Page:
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Posts Tagged ‘writer’

On writing: Cemetery Dance 2 : Dave 0

July 17, 2014 18 comments

Just found out today that the story I submitted for an upcoming anthology (October Dreams 2) from Cemetery Dance was, to put it euphemistically, not accepted. On to the particulars. Turns out that around 200 people submitted stories. From those they decided to use 3. What is that? 1.5%? Guess I shouldn’t feel too bad for not making it into the top 98+% 🙂 On the plus side, the editor (Richard Chizmar) looking over the stories did say that around 10% of the stories were excellent and that they’d already decided to use several of the others for various publications. Who knows, maybe I’ll make it into one of those? Oh, and I should also note that he personally read through all the submissions (yeah, that’s right, 200 short stories!). How many times is that going to happen? I thought that was pretty cool, and I thought it was pretty awesome that he chose to request submissions like he did. I can only hope he chooses to do the same thing in the future.

The original request for submissions and subsequent notification of those selected has all been done via Facebook. A perk, I suppose, for being a friend (Facebook only) of the founder of Cemetery Dance publications 🙂 Now here’s the question: do you think it would be unreasonable, or bad form, to send a message to him to ask if my particular story made it into the top 10%, or even 3% (they considered 6 stories in the end)? I’m not really worried about whether it didn’t, but just curious about whether my story was decent, as in good enough that a writer/editor for one of the premiere horror/dark fiction publications thought my story was worthwhile. Yeah, I know, I suppose in the end it’s really just about me getting some validation and all that. But for some reason I’m really feeling the need to know something, anything, even if mine was in the “gee that wasn’t so great pile”. But, I also don’t want to come across as too amateurish (even though I am). Thoughts?

Well, now it’s on to the next big adventure(s). In the short-term, I think that might be, along with working on the stories already in progress, looking for other good horror/dark fiction publications that are accepting short stories. If anyone has any suggestions, let me know.

A final note: as fate would have it, just yesterday, I saw this blog post : How to take rejection.

Read through this short but helpful article. The last paragraph sums up the writing life.

Here’s the lesson to remember: far better writers than you have been rejected far more often. In success, you will be able to look back fondly at the people who’ve said no. But to get to that success, you’ve got to power through the failures.

Update: Thanks everyone for your responses and encouragement. After hearing what everyone had to say, and allowing some time to pass, I think I’ll most likely just let it go and concentrate on writing and finding other good publications that would consider my genre. When I jump into the submission arena again, I’ll be sure and give an update.

–dp

On writing: Pantser’s dilemma

August 27, 2013 15 comments

When it comes to writing, I’m a pantser (as in fly by the seat of my pants). I’ve always been one. An idea will come to me … a scene, a line of dialogue, a title. Just about anything can start me off on something that I know is a bigger story. Once that happens, I’ll sit down and start typing away. Almost always, the words will then flow onto the virtual page. Soon, I feel like I’m watching a story unfold and I become an observer, there to simply record what’s happening, like a courtroom stenographer. When I’m in this mode of writing, there is no better feeling. It’s quite a magical journey. But there is a downside to this style of writing, and it finds me frequently (thankfully not always).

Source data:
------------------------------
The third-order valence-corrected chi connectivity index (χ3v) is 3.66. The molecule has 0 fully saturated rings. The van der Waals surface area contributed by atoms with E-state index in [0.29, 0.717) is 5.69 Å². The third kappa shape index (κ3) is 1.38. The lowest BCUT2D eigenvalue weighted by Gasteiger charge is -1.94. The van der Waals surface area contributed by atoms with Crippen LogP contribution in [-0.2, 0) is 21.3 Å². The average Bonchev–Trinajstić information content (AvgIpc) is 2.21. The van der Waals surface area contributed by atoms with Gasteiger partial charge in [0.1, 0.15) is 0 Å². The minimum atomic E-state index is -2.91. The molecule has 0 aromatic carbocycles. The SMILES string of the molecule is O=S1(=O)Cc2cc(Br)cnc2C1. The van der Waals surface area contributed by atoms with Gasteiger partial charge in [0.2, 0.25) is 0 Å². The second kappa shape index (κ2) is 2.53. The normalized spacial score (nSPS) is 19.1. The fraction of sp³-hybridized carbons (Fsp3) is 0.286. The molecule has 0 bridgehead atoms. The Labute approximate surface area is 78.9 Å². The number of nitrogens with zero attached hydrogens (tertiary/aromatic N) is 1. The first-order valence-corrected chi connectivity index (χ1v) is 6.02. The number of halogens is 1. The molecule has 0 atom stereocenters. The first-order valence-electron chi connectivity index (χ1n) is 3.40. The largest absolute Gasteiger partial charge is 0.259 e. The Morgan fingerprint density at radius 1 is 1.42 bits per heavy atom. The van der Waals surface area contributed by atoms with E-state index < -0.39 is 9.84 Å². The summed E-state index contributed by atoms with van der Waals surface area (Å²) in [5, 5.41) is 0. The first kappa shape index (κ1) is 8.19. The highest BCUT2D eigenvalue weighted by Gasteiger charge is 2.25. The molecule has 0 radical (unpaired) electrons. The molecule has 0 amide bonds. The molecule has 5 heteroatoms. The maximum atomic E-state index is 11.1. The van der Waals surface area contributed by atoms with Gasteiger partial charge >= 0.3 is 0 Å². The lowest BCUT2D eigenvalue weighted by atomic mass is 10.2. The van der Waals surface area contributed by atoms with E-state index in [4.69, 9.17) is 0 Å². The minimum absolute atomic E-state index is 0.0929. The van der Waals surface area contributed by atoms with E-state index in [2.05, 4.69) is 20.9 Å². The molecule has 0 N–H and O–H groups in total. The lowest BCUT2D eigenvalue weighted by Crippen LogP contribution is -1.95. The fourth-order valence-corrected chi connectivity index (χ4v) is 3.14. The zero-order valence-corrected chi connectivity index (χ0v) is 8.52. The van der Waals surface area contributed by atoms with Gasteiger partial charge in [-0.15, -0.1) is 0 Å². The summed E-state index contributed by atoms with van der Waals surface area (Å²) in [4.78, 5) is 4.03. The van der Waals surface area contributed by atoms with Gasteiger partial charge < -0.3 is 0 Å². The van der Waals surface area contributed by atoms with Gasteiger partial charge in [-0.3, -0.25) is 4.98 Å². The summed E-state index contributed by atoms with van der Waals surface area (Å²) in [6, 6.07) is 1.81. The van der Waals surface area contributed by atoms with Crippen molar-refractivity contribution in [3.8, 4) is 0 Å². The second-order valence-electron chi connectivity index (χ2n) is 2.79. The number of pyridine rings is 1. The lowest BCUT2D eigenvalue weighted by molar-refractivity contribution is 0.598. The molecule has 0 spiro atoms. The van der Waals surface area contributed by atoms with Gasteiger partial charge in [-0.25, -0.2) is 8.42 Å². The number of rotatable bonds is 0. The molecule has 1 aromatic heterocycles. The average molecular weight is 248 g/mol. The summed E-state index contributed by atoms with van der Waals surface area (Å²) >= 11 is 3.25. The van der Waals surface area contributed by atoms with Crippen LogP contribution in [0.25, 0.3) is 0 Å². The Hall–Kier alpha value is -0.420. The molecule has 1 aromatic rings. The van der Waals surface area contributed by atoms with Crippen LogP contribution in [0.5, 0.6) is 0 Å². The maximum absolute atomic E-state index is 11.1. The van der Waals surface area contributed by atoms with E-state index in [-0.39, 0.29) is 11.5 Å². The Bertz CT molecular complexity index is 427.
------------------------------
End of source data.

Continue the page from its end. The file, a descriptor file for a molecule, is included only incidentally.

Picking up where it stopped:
For example, my current work in progress is complete in the sense that it has an opening and an ending (both pretty close to what I originally thought of back when the story first came to me) and, for the most part, all that goes in between. But now I feel stuck. I have characters that I don’t think are fully realized, and a significant plot detail that I haven’t dealt with very well, at least in my mind. So I’ve been spinning my wheels over and over, trying to figure out how to flesh out my main characters. And the plot detail in question, which is central to the story, has been just about impossible for me to work with, leaving me less than satisfied with how it plays out through the book. So what does this have to do with anything?

Well, I’ve begun wondering if I would be in this same position had I switched over to the other end of the writing spectrum, to that of a plotter. The plotter, unlike me, thinks about the structure of their story and outlines the plot and characters and chapters and scenes before typing away at the story itself. If I’d spent time thinking about everything beforehand, would I have envisioned the problematic plot element earlier and perhaps avoided missing the mark? Would my characters be more three-dimensional and believable? And would my overall novel have turned out better? Or would it have fallen flat and felt stale from overthinking every detail? Would all the spontaneity and fun of writing evaporate, leaving the experience dull and boring?

I don’t have the answers to these questions for myself, yet, though I’ve read many writers on both sides of the fence swear by what they are doing, whether it’s taking a structured approach, or pantsing their way through from beginning to end, or even mixing the two together. Time will tell, but I am tempted to try writing my next book from somewhere over on the side of the plotter, just to see how it goes.

Anyone have opinions? Are you a plotter? A pantser? A combination of both, a hybrid method of sorts (making you an inbetweener as I’ve heard someone else call this)?

–dp